Asphalt shingle roofs are exposed to the elements soon after installation, and that begins the countdown to the expected end of their life span, which usually takes about 20 to 30 years.
The average lifespan of a shingle roof is based on a number of factors. Longevity depends on the climate of our Sarasota County area, the way the original installation was handled, and whether ongoing care and maintenance have been part of a regular routine.
Asphalt shingles begin to age right after manufacture, as they get exposed to oxygen. This process is slower than it was thanks to modern packaging methods. The first few months after installation allows the adhesives and the asphalt shingles to “cure”, creating a tougher outer layer.
Your Roof’s First Decade
The first 10 years of an asphalt shingle roof’s lifecycle is the roof at its prime. Installation errors become apparent during these first few years, though. This is the time when a roofing contractor’s workmanship, as well as their warranty coverage, is tested.
The Later Stages of Your Roofs Life
Scheduled maintenance becomes even more important as your roof enters the second half of its expected lifespan. At this stage, expect more signs of wear and tear to appear, such as surface cracking, wind stress and later signs like curling and cupping. The best asphalt shingles may display signs of aging much later.
Extremes in temperature are what affect the life of shingles and roofing materials. Obviously, warmer environments are going to limit shingle life. Shingles that experience abnormal temperature changes within short periods of time are not able to expand and contract as they should when wide temperature variations occur, such as 100 degrees during the day and considerably lower temperatures of below 50 at night.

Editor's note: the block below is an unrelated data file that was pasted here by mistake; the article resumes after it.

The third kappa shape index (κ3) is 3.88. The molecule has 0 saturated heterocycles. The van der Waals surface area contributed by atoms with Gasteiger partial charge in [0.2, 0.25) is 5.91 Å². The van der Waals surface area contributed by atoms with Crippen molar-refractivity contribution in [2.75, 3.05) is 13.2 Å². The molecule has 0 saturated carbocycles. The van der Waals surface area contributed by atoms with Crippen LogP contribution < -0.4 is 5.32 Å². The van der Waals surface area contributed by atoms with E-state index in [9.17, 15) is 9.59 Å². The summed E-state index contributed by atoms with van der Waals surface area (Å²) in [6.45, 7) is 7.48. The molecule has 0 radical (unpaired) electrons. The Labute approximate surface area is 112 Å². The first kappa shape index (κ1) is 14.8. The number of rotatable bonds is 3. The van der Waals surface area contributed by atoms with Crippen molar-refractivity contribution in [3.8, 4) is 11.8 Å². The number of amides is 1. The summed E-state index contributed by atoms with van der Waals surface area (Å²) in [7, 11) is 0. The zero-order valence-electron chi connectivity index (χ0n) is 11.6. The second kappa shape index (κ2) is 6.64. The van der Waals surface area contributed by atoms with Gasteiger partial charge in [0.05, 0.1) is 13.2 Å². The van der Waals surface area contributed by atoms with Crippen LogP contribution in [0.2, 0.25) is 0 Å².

Shingles don’t necessarily adapt to such intense variations in temperature. Splits, cracks and other damage appear with shingles that have been exposed to temperature extremes and water can get into those areas and create further damage.
Here’s a list of conditions that affect roof longevity:
- Color of roof – A dark roof absorbs more heat, which shortens the lifespan
- Angle of roof slope – Higher pitch roofs tend to last longer.
- Orientation of roof surface – A roof slope facing south will get more sunlight, and have a shorter life.
- Multiple-layer roof – A roof installed over an existing roof will have a shorter life.
- Quality of roof material – “Economy” roof materials have a shorter life.
- Installation – Sloppy or improper installation shortens roof life.
- Attic ventilation – An unventilated or poorly ventilated attic reduces roof lifespan.
- Trees near roof – Tree branches rubbing on a roof or the acidity from the accumulation of leaf debris on a roof shortens its life.
- Harsh climate – Severe weather, hot summers like the type we experience here in South Florida, also shorten lifespan because of the expansion and contraction of roof materials.
The average lifespan of a roof can be extended with the right information and precautions. This is one of the many reasons that we recommend getting an annual roof inspection from an experienced Florida roofing contractor near you.